Halifax has estimated that an extra four in 10 first-time buyers have been exempt from paying stamp duty as a result of the government raising the starting threshold from £125,000 to £250,000 over the past two years.
The bank says the temporary increase in the threshold has meant that 95% of first-time buyers over the period have not had to pay stamp duty.
An estimated 150,000 first-time buyers have benefitted from the increase in the threshold over the past two years with approximately 380,000 first-time buyers paying no stamp duty.
Returning the starting threshold to £125,000 will result in nearly 45% of first-time buyers paying stamp duty. Halifax said.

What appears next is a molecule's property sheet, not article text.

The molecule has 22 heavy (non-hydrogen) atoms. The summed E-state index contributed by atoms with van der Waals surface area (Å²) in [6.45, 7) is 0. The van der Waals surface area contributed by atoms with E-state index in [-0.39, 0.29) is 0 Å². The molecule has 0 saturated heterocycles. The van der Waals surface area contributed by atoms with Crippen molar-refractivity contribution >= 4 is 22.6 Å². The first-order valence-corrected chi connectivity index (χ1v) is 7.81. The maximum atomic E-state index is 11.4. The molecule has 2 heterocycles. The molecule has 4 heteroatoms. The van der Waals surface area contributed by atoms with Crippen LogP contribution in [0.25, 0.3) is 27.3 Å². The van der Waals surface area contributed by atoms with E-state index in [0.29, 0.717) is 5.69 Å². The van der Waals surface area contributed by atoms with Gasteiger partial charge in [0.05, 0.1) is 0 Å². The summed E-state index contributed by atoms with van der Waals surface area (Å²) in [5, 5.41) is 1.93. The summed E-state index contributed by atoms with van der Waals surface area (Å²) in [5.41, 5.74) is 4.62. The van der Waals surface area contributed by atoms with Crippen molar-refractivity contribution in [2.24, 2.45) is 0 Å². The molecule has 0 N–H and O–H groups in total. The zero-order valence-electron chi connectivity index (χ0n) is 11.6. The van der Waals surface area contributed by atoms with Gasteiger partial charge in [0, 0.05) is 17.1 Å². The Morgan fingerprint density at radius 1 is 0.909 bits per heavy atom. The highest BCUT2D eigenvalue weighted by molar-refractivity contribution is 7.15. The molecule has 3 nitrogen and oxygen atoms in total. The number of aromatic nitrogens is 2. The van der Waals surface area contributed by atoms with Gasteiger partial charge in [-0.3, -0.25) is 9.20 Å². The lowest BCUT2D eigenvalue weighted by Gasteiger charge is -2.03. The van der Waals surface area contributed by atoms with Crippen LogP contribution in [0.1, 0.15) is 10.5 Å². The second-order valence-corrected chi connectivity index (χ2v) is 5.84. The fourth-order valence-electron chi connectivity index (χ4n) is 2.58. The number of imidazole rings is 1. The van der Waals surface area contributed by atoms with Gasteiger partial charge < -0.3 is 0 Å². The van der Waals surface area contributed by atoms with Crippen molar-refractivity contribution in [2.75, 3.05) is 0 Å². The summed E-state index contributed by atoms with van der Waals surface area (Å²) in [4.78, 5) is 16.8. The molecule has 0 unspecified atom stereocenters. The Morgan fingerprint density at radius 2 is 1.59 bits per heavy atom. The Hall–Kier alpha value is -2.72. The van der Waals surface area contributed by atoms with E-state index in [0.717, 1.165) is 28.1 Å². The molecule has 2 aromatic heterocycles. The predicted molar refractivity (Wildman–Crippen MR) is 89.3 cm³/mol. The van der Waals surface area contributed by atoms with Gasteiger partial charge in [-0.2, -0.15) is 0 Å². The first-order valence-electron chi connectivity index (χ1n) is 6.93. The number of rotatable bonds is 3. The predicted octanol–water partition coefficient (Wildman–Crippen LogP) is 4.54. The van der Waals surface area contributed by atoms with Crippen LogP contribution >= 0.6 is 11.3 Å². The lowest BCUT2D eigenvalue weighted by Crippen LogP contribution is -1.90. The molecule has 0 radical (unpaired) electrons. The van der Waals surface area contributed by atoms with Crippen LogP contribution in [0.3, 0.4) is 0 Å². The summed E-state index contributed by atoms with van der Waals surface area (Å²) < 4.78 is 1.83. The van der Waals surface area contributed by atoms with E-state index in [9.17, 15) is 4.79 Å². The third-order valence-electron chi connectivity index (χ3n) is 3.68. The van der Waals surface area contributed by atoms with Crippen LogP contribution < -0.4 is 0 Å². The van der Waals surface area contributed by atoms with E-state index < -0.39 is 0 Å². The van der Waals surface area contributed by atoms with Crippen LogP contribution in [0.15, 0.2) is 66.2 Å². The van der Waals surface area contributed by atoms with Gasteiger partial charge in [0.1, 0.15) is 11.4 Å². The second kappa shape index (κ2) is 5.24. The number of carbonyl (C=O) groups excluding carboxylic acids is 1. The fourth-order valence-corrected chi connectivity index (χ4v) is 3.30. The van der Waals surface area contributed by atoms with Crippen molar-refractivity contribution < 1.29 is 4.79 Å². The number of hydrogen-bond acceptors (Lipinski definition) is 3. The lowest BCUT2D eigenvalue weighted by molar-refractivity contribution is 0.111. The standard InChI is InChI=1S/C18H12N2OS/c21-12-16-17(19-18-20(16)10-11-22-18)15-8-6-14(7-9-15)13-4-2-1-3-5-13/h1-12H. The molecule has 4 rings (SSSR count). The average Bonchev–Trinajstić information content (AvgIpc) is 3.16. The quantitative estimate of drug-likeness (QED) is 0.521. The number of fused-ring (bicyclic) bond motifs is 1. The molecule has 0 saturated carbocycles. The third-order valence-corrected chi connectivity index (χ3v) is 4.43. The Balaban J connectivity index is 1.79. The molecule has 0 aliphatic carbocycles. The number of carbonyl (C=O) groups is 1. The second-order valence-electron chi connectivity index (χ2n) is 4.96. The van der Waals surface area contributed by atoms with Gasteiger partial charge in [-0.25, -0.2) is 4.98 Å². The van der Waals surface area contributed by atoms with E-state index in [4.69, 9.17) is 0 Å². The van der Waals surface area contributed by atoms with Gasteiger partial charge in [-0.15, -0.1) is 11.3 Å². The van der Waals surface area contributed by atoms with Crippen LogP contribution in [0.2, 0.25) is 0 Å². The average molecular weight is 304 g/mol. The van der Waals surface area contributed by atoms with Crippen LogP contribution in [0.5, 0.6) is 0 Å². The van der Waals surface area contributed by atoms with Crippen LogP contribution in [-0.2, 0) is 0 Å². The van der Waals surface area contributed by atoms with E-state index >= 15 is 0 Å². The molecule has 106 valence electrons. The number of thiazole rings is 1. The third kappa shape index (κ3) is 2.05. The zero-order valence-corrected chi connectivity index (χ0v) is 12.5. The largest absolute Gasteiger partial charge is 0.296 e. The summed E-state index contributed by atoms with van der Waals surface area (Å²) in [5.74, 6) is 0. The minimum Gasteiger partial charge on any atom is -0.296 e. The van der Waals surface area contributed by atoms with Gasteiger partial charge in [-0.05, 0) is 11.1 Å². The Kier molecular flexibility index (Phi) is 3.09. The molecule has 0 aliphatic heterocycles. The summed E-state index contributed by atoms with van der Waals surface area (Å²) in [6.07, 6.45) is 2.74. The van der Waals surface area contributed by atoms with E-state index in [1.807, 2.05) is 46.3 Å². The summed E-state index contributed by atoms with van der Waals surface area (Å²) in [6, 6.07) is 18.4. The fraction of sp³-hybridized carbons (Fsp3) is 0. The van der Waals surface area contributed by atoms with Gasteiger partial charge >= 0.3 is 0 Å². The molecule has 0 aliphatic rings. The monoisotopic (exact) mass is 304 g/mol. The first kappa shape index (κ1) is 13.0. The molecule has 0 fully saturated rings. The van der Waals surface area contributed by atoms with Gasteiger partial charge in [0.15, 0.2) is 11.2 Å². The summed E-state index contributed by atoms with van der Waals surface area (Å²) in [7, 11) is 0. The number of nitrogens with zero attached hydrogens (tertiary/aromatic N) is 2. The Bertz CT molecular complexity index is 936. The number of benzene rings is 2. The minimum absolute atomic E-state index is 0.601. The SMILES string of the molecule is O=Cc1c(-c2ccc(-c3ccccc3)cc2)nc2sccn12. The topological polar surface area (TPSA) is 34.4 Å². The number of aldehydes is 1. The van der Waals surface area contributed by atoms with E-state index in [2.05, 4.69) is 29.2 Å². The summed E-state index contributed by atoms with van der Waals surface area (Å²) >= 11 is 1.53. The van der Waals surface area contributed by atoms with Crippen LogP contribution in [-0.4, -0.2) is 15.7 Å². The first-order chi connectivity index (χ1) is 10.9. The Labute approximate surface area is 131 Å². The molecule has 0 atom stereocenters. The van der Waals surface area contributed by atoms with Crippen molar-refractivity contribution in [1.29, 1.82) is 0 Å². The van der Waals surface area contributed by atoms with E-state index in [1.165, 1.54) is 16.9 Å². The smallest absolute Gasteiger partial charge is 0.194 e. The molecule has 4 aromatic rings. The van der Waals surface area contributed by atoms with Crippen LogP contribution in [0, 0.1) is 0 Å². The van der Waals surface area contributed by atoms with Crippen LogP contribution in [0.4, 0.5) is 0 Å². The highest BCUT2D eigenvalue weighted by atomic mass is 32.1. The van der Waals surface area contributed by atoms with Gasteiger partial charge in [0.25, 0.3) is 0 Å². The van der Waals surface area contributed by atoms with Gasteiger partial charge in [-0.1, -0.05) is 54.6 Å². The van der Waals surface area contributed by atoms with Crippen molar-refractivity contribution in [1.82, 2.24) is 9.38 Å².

The South East and Greater London have benefitted most from the change with around seven in 10 first-time buyers having to pay no stamp duty directly due to the raising of the threshold from £125,000 to £250,000.
The North and Northern Ireland have benefitted the least with only one in six first-time buyers exempt from the tax as a result of the increase.
Only 4% of first-time buyers in Greater London will be exempt from stamp duty when the starting threshold returns to £125,000. Four in five first-time buyers in the South East will pay the tax.
The proportions of first-time buyers paying stamp duty will be much lower in other parts of the country with less than one in five paying the tax in the North and Northern Ireland.
Martin Ellis, Halifax housing economist, said: “Returning the threshold to £125